As Built Offsite hits the press, major demographic shifts affecting offsite have been given wider media exposure. The ABC’s recently aired ‘Four Corners’, titled ‘Big Australia: are we ready?’ outlined the rapid rate of our population growth; in one year we added nearly 400,000 people to our numbers, most of them drawn to our major cities.
While even proponents of a ‘big Australia’ debate whether we can accommodate such rapid and dramatic rises, growth continues apace. Solutions are required, particularly in our cities’ middle ring suburbs, where infill is a necessary bulwark against sprawl. Prefab has a major role to play. For the schools sector, the knock on effect is clear. At the time of going to press it was confirmed that the Victorian Government has earmarked around $240 million for buying land for 14 new schools in Melbourne’s growth areas. Our main feature starting page 17 highlights the opportunities for offsite in this area, with a focus on gold standard design.
With all signs pointing to an offsite sector gathering momentum, it makes sense to take our cues for solutions from more developed markets. In the UK, where almost 70 per cent of the UK’s home builders are now investing in prefab (see our story on page 13) tools are available to encourage uptake. The Build Offsite Property Assurance Scheme or BOPAS (see our report on page 30) is one. BOPAS’ vital role was highlighted in the recent London Assembly report ‘Designed, Sealed, Delivered’ in which the Council of Mortgage Lenders noted that quality standards such as BOPAS are “crucial in instilling confidence in the sector.”■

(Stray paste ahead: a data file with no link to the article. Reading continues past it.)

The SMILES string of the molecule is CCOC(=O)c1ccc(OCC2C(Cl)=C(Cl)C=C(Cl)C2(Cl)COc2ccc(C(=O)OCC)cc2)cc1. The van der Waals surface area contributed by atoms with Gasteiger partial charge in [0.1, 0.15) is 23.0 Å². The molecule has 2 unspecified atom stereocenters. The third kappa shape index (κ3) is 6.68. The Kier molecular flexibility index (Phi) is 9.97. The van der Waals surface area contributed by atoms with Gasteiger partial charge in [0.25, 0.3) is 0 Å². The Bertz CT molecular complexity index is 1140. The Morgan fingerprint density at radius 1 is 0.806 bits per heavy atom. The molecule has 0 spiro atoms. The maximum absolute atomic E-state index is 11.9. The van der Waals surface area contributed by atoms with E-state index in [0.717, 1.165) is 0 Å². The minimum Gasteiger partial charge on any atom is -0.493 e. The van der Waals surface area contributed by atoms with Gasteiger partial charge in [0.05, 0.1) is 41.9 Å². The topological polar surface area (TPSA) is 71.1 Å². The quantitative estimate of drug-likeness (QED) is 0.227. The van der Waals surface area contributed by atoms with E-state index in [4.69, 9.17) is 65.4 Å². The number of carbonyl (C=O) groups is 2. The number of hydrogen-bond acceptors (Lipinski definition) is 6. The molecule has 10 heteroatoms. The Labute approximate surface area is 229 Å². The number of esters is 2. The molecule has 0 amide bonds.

Managing Editor Built Offsite
Population growth and urbanisation have led to a change in the way school buildings are delivered. It’s a trend spurred by a rise of enrolments in government schools, with the New South Wales and Victorian governments investing heavily in the sector.
Radical ideas are grabbing the headlines, among them vertical schools, which are springing up in our major cities (including where previous school properties were sold as the local population aged and enrolments declined). While not all new schools will be high rise, “old school” educational buildings are undergoing a re-think. The cost and time savings of prefabrication coupled with reduced disruption on site as well as its flexibility in terms of re-purposing school buildings are a clear benefit. And as seen in our feature starting on page 17, design literate modular school buildings are on the rise.
On another note, prefabAUS is set for our most active year ever. Looking ahead to what will be our 5th annual Conference in September in Brisbane, we have now secured George Konstandakos as a speaker. George is Head of DesignMake at Lendlease, which is supplying the CLT elements for the 25 King Street Brisbane project – the tallest engineered-timber building in Australia. The 25 King Street project will also feature in the Conference site visit program.
We have been delighted with the excellent take up of the Conference sponsor and exhibitor packages. Our events program for 2018 has also kicked off across the country.
We will also shortly announce a prefabAUS study tour to North America which follows our very successful Sweden study tour in 2017.■